If the position does end up going to one of them, it will be the first time since the role was created in 2009 that the job will belong to a former head of government. The other difference with the past is that the job has always been in the hands of big countries (the U.K., Italy and Spain). The fact that this time it could well go to a smaller country is seen as a positive development by many diplomats since bigger states usually also have bigger agendas.

In the EU system, the most senior of the top jobs is Commission president and because the European People’s Party is expected to remain the largest group after the election, it will get that post. The socialists, as part of the current coalition and likely to finish second, will nominate a Council president. Renew, the other part of the current coalition, is expected to take the HRVP job.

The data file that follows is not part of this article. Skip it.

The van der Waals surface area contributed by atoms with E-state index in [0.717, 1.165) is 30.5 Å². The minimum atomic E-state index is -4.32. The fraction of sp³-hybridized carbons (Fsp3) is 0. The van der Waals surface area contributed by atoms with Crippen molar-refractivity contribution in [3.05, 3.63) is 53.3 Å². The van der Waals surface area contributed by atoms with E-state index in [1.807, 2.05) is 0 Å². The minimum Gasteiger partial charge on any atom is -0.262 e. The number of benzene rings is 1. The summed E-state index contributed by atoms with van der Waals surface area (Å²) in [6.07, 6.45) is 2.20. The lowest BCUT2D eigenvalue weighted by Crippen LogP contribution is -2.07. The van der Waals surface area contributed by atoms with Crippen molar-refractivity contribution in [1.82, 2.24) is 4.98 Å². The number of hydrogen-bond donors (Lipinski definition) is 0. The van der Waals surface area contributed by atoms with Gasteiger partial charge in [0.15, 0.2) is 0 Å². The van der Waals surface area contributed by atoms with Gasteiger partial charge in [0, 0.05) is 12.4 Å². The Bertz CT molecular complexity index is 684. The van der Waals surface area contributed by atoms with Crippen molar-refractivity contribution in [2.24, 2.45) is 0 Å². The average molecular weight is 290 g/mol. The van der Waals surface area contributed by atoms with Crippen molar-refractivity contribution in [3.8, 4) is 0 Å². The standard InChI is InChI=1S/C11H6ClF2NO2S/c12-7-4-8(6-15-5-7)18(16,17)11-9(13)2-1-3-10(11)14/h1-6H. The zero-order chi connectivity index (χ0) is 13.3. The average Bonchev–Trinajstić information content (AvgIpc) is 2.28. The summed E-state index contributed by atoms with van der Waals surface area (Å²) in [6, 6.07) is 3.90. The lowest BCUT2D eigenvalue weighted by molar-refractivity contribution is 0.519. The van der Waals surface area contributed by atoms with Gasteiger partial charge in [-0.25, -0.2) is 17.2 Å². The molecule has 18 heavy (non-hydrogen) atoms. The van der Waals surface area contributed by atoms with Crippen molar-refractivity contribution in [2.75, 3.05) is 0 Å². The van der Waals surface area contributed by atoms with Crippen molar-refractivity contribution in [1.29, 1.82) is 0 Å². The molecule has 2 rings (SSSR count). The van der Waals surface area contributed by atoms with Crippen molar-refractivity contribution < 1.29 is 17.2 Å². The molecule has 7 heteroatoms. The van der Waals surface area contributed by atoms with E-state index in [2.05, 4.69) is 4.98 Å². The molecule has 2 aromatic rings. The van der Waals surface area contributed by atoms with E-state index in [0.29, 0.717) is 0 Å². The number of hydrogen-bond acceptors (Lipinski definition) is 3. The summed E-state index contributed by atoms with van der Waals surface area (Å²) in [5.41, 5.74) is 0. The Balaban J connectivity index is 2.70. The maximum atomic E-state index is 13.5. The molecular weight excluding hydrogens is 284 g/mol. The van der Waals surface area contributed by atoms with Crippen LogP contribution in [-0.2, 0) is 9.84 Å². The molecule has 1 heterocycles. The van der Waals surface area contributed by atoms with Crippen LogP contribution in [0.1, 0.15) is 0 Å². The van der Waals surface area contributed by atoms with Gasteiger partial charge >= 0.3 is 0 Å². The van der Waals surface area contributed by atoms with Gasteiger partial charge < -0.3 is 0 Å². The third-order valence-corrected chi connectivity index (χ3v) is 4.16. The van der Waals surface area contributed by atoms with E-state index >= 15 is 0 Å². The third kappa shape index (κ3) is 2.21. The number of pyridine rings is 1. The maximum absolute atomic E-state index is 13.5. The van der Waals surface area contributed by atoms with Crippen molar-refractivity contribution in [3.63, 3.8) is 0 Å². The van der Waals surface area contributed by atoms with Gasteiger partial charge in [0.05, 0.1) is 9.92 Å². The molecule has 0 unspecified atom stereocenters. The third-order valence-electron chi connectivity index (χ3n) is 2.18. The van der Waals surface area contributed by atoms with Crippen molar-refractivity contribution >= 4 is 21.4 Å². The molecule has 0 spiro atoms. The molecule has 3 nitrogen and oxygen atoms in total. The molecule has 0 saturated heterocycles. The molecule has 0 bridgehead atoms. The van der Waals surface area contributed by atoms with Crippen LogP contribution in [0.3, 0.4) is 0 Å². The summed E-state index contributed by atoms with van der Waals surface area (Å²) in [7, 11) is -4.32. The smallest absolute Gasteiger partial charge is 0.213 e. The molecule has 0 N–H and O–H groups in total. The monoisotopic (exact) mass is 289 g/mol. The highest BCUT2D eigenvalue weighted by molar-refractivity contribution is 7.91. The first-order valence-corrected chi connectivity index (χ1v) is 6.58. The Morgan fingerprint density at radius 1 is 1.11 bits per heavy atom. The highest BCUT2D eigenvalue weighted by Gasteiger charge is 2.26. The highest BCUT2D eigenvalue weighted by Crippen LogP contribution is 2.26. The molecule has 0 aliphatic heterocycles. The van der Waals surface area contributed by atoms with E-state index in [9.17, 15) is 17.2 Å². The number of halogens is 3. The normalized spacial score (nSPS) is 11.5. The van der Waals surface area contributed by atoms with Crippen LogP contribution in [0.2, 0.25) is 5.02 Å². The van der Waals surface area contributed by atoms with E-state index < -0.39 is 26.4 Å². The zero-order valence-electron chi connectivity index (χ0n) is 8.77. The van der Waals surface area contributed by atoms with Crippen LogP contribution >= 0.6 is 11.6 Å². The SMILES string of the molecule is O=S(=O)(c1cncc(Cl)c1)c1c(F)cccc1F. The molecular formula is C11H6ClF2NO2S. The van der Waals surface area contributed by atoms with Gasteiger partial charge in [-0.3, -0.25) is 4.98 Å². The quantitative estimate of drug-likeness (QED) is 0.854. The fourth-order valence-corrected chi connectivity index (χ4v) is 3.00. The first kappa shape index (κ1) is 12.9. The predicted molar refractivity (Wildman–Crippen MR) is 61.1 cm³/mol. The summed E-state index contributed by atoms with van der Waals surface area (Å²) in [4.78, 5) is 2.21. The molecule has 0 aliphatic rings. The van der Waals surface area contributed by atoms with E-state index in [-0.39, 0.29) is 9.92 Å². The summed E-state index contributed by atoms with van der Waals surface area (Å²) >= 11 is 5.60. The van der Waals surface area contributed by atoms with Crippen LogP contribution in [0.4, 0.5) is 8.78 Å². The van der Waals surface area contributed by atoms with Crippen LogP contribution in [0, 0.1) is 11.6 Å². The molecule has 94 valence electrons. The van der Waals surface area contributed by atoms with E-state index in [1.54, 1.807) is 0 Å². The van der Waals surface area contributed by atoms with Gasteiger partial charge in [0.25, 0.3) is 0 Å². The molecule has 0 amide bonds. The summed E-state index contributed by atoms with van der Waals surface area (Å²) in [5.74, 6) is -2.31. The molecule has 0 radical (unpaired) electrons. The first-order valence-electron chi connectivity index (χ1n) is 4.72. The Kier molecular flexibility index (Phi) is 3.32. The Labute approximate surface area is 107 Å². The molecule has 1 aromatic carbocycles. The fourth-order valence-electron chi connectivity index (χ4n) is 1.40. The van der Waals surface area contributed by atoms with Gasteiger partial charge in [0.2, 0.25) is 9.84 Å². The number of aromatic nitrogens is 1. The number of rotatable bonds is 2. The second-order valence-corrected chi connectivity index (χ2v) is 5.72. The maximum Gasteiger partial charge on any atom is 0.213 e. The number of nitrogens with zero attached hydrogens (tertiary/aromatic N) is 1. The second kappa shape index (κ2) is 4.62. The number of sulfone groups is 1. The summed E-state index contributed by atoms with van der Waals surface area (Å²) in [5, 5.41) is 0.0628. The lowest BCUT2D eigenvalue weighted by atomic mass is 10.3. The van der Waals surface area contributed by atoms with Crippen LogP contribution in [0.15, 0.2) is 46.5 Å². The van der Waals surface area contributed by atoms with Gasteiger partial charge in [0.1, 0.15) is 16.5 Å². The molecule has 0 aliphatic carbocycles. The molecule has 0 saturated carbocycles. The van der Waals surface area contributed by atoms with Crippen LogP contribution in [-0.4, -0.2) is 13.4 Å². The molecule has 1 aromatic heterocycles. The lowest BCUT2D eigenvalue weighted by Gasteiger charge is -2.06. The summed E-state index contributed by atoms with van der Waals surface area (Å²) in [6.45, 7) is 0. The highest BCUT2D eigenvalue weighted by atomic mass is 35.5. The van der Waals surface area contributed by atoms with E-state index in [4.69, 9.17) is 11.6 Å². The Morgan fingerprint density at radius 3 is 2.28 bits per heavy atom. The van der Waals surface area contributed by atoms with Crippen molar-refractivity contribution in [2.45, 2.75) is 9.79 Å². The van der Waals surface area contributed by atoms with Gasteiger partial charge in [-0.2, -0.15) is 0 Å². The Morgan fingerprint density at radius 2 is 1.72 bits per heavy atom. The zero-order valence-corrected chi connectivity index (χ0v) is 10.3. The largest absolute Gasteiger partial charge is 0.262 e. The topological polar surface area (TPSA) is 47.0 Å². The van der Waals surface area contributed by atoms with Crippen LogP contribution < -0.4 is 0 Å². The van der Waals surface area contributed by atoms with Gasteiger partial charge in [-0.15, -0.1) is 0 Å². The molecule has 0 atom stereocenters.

Here are some of the names in the frame.

Kaja Kallas — Estonia

The Estonian PM is the most talked-about name in Brussels when it comes to this job.

Three French officials with direct knowledge of the talks on the future HRVP confirmed to POLITICO that Emmanuel Macron’s office has been eyeing Kallas to succeed Borrell. But all three also said the French president was keeping his options open.

“There’s a good understanding between Macron and Kallas, she’s well-liked and they’ve got similar points of view,” said an aide from Renew. The French president has energetically backed Kallas’ proposal to create a defense industry fund. 

“She’s clearly seen as a strong personality of the Renew group. She’s a strong voice who has an impact beyond her country,” he added. 

Kaja Kallas is the most talked-about name in Brussels when it comes to this job. | Sean Gallup/Getty Images

A senior Eastern European official, granted anonymity to share sensitive conversations, also said there was confirmation from Estonian counterparts about Macron’s preference for Kallas. “They said Macron gave his nod early this year,” the official said.